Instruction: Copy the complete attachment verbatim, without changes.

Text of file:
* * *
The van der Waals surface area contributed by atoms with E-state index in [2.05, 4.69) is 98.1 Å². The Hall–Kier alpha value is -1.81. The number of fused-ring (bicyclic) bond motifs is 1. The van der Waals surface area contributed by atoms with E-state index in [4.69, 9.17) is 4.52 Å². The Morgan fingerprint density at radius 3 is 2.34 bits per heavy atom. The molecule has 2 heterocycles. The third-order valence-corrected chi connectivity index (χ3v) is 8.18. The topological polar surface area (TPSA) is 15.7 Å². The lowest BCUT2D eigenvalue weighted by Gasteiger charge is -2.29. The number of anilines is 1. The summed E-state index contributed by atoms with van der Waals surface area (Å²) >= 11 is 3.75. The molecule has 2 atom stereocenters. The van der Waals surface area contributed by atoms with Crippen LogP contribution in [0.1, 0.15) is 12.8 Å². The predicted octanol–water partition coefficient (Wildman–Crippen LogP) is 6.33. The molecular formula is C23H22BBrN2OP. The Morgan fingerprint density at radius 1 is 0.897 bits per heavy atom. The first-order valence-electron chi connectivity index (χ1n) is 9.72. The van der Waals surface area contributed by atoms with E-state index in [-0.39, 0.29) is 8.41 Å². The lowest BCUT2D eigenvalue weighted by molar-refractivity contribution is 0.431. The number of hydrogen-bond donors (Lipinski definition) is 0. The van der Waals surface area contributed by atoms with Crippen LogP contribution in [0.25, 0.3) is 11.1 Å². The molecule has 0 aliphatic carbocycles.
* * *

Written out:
The van der Waals surface area contributed by atoms with E-state index in [2.05, 4.69) is 98.1 Å². The Hall–Kier alpha value is -1.81. The number of fused-ring (bicyclic) bond motifs is 1. The van der Waals surface area contributed by atoms with E-state index in [4.69, 9.17) is 4.52 Å². The Morgan fingerprint density at radius 3 is 2.34 bits per heavy atom. The molecule has 2 heterocycles. The third-order valence-corrected chi connectivity index (χ3v) is 8.18. The topological polar surface area (TPSA) is 15.7 Å². The lowest BCUT2D eigenvalue weighted by Gasteiger charge is -2.29. The number of anilines is 1. The summed E-state index contributed by atoms with van der Waals surface area (Å²) >= 11 is 3.75. The molecule has 2 atom stereocenters. The van der Waals surface area contributed by atoms with Crippen LogP contribution in [0.1, 0.15) is 12.8 Å². The predicted octanol–water partition coefficient (Wildman–Crippen LogP) is 6.33. The molecular formula is C23H22BBrN2OP. The Morgan fingerprint density at radius 1 is 0.897 bits per heavy atom. The first-order valence-electron chi connectivity index (χ1n) is 9.72. The van der Waals surface area contributed by atoms with E-state index in [-0.39, 0.29) is 8.41 Å². The lowest BCUT2D eigenvalue weighted by molar-refractivity contribution is 0.431. The number of hydrogen-bond donors (Lipinski definition) is 0. The van der Waals surface area contributed by atoms with Crippen LogP contribution in [0.25, 0.3) is 11.1 Å². The molecule has 0 aliphatic carbocycles.